Help me understand the use of zener diodes a bit more.

Thread Starter

robotDR

Joined Mar 17, 2020
35
Hello All
Thank you for taking a look.
I thought zener diodes only clamped voltage on their cathode side, to their breakdown voltage. In the schematic below, why is the anode side clamped to 12 volts to make the gate of the mosfets 24-12V = 12V (-12V gate to source)? (D4 or D5).
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Thank you for your time!
 

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Papabravo

Joined Feb 24, 2006
17,245
With the Anode at GND, the Cathode will be approximately at the Zener voltage, with relatively small variations, for for a range of currents.
With the Anode at some voltage with RESPECT to GND, the Cathode will be approximately at the Zener Voltage above the Anode, with relatively small variations, for a range of currents.

Remember this: All voltage drops in a circuit are relative, and represent differences in potential between two nodes. Nowhere is it written that one of the voltages on a circuit element MUST be GND. It can literally be anything at all.
 

Thread Starter

robotDR

Joined Mar 17, 2020
35
With the Anode at GND, the Cathode will be approximately at the Zener voltage, with relatively small variations, for for a range of currents.
With the Anode at some voltage with RESPECT to GND, the Cathode will be approximately at the Zener Voltage above the Anode, with relatively small variations, for a range of currents.

Remember this: All voltage drops in a circuit are relative, and represent differences in potential between two nodes. Nowhere is it written that one of the voltages on a circuit element MUST be GND. It can literally be anything at all.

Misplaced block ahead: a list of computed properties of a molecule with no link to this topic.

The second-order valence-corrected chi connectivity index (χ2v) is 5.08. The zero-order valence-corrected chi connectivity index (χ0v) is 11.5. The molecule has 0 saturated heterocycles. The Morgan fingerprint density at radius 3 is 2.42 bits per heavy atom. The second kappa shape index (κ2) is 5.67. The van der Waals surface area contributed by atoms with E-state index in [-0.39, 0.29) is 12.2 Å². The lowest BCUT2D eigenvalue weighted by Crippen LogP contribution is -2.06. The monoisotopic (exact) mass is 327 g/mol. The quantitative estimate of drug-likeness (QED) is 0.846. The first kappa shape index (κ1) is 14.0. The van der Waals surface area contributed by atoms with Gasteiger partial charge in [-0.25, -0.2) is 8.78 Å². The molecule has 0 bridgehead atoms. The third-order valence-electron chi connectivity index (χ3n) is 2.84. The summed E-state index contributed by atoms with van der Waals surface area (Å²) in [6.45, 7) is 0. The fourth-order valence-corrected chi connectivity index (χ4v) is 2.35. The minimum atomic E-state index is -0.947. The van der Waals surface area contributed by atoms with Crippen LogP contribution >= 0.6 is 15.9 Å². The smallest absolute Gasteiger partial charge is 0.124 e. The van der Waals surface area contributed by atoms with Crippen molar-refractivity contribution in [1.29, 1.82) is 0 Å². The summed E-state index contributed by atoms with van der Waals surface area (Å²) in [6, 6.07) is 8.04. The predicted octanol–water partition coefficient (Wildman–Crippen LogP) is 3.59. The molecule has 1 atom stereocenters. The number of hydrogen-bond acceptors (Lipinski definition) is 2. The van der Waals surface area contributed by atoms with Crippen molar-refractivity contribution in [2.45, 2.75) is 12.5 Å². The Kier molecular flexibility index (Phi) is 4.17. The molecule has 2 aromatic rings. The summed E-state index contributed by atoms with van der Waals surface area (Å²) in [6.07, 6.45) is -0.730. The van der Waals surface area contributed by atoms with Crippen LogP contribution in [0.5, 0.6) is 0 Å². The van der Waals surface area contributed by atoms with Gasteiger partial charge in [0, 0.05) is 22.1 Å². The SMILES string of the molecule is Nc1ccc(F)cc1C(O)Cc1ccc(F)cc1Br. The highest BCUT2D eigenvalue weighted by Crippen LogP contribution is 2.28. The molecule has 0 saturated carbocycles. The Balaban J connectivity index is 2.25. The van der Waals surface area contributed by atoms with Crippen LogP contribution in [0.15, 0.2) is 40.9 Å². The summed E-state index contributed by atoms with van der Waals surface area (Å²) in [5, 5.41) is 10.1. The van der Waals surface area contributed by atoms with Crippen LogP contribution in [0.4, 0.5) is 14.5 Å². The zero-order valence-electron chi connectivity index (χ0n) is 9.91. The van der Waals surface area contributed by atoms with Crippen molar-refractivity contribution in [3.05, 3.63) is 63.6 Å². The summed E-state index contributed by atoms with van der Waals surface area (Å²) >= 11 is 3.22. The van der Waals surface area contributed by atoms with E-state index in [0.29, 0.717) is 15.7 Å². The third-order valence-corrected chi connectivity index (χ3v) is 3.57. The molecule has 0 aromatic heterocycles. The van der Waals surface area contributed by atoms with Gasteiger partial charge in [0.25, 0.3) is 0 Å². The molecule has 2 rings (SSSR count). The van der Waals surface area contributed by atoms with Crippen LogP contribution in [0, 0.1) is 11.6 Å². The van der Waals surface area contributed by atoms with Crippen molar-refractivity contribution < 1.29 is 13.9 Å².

Thank you for your response.

With Q4 on, the anode of D5 is at ground through Q4. How can D5 hold the cathode at 12 volts with D6 and Q1 setting that voltage to 24V?
 

Papabravo

Joined Feb 24, 2006
17,245
Thank you for your response.

With Q4 on, the anode of D5 is at ground through Q4. How can D5 hold the cathode at 12 volts with D6 and Q1 setting that voltage to 24V?
That is not correct because R12 prevents that from happening. Any current through D5 and R12 will produce a voltage drop across R12, and the Anode of D5 will NOT be at GND, even though the Drain of Q4 might be, or close to it. This will be more than enough to turn Q3 ON.
 

AnalogKid

Joined Aug 1, 2013
9,479
I thought zener diodes only clamped voltage on their cathode side, to their breakdown voltage.
That is a common use, but not the only one.

Under normal operation with enough current, a zener diode maintains a constant reverse voltage across its junction. It doesn't know about Vcc, GND or the phase of the moon. *You* might be holding one end at a fixed potential and letting the diode clamp something at the other end, but the diode doesn't care which end is fixed and which end is clamping. If it sees a potential difference greater than its zener voltage, it tries to suck down enough current to bring its two terminals closer together in voltage.

ak
 

dcbingaman

Joined Jun 30, 2021
495
The zener will always clamp the voltage difference across it to the zener voltage (assuming the voltage across it exceeds the zener voltage), by pulling current. In this circuit, if you remove both zeners, the voltage from gate to source for Q2 and Q3 would be around 24V*20K/30K = 16V. With the zeners it approaches 12 volts when being turned on. The zener starts to conduct current at 12V and holds the gate to source voltage at 12V. In this case the current through the 10K resistor legs of R11 and R12 will be (24V-12V)/10K or 1.2mA. The current through R6 and R7 will be 12V/20K or 0.6mA and the other 0.6mA will flow through the zeners. R6 and R7 help reduce the current and thus the power drop for the two zeners, to 1/2 what it would be if R6 and R7 were not present.
 
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Thread Starter

robotDR

Joined Mar 17, 2020
35
Ok I'm starting to see it now. All of your responses came together in my mind and it's clicking. Thank you very much for that.
 
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